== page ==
The disease can cause permanent vision loss or blindness. The Centres for Disease Control and Prevention (CDC) estimated 85 percent of U.S. cases of the disease occur in contact lens users. The solution of concern is manufactured by the Advanced Medical Optics Inc. based out of Santa Ana, California.
The possible connection between the use of AMO Complete Moisture Plus Multi-Purpose Solution and Acanthamoeba kertitis was first suspected in 2004 by a University of Illinois-Chicago ophthalmologist, Dr. Elmer Tu, who noticed more than a dozen cases of the eye infection. Normally, Dr. Tu sees no more than two cases in a year.
UIC doctors had treated 35 patients with Acanthamoeba kertitis between May 2003 and September 2006. Yu has been quoted as saying that about 55 percent of the cases used AMO products exclusively.
The UIC investigators believe amoeba, which is the infection agent, does not get into the solution during the manufacturing process, but that the solution does not prevent the eye infection. People can get the infection when they wear contact lens and swim.
The CDC in collaboration with the U.S. Food and Drug Administration is investigating 138 cases after they received reports on a possible link between the AMO contact lens solution and Acanthamoeba kertitis.
So far, 46 patients had been reviewed, among whom 36 used contact lenses and some sort of solution and 21 reported use of the AMO contact lens solution within a month of onset of symptoms.
AMO issued a statement Friday saying the company was "immediately and voluntarily recalling" the contact lens solution.
However, "There is no evidence to suggest that today's voluntary recall is related to a product contamination issue and this does not impact any of AMO's other contact lens care products, including our family of hydrogen peroxide disinfecting solutions," the statement said.
AMO said in its statement that "consumers who believe they are in possession of the recalled product should discontinue use immediately. The company is currently contacting retailers, customers and distributors regarding return and replacement instructions."
The CDC estimated that one or two out of one million of contact lens users are affected by Acanthamoeba keratitis, meaning that about 35 to 70 out of 35 million contact lens users in the US suffer from the infection each year.
In its advisory the CDC said that people who wear soft contact lenses who use Advanced Medical Optics (AMO) CompleteR MoisturePlusTM Multi-Purpose Solution should:
* Stop using the product immediately and discard all remaining solution including partially used or unopened bottles. Choose an alternative contact lens solution.
* Discard current lens storage container.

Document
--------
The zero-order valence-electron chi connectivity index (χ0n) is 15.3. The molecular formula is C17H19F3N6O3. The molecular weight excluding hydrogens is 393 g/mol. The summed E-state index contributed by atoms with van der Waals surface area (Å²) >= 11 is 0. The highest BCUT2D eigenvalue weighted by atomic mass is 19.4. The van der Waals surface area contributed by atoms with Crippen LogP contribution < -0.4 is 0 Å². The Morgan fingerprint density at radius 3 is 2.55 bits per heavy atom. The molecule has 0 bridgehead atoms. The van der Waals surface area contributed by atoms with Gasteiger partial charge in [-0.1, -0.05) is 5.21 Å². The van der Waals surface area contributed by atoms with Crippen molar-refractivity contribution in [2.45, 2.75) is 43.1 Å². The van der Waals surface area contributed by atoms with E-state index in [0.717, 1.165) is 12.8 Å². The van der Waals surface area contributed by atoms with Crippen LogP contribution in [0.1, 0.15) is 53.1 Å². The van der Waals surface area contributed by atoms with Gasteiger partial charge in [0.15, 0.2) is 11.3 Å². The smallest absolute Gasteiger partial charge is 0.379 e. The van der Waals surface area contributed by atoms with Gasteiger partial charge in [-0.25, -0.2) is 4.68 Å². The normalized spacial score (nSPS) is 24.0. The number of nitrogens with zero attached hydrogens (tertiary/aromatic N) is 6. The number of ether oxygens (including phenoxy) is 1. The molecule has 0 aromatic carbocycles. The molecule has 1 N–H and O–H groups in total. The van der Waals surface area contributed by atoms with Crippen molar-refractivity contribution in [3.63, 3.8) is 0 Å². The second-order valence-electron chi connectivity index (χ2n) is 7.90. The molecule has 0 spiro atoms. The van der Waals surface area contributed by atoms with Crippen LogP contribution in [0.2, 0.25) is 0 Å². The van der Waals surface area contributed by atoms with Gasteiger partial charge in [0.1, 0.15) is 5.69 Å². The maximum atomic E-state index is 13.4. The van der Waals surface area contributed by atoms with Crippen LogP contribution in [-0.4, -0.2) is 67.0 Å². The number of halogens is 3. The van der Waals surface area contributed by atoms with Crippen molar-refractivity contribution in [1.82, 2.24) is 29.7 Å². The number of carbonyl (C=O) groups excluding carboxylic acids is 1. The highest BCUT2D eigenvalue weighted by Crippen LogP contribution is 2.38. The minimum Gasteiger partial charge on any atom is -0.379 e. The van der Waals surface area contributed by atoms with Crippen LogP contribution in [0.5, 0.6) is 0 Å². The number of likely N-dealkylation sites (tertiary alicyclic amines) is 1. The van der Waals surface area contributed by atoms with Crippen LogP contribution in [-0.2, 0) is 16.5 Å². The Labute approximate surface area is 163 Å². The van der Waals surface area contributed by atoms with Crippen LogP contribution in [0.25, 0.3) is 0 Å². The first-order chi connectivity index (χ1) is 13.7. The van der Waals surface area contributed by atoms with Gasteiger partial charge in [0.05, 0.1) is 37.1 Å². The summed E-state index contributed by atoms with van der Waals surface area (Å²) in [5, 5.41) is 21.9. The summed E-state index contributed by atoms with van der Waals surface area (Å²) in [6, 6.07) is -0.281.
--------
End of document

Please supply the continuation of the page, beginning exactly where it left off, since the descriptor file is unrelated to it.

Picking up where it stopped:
* Discard current pair of soft lenses.
* See a health care provider if experiencing any signs of eye infection: Eye pain, eye redness, blurred vision, sensitivity to light, sensation of something in the eye, or excessive tearing.
All contact lens users should closely follow prevention measures to help prevent eye infections, which include
* See an eye care professional for regular eye examinations.
* Wear and replace contact lenses according to the schedule prescribed by an eye care professional.
* Remove contact lenses before any activity involving contact with water, including showering, using a hot tub, or swimming.
* Wash hands with soap and water and dry before handling contact lenses.
* Clean contact lenses according to the manufacturer's guidelines and instructions from an eye care professional.
* Use fresh cleaning or disinfecting solution each time lenses are cleaned and stored. Never reuse or top off old solution.
* Never use saline solution and rewetting drops to disinfect lenses. Neither solution is an effective or approved disinfectant.
* Store reusable lenses in the proper storage case.
* Storage cases should be rinsed with sterile contact lens solution (never use tap water) and left open to dry after each use.
* Replace storage cases at least once every three months
Clinicians evaluating contact lens users with symptoms of eye pain or redness, tearing, decreased visual acuity, discharge, sensitivity to light, or foreign body sensation should consider AK and refer the patient to an ophthalmologist, if appropriate. Diagnosis requires a high degree of suspicion, especially in a contact lens wearer with a recent diagnosis of another form of keratitis, such as herpes simplex virus keratitis, who is not responding to therapy.
Diagnosis is made on the basis of clinical picture and isolation of organisms from corneal culture or detection of trophozoites and/or cysts on histopathology. However, a negative culture does not necessarily rule out Acanthamoeba infection. Confocal microscopy and polymerase chain reaction assays to detect Acanthamoeba may also assist with diagnosis. Early diagnosis can greatly improve treatment efficacy.
Clinicians should consider obtaining clinical specimens (e.g., corneal scrapings) for culture before initiating treatment. Clinicians or microbiology laboratories should report cases of AK to state and local health departments or directly to CDC.
Acanthamoeba isolates should be submitted to state laboratories according to instructions provided by local and state public health laboratories, CDC said.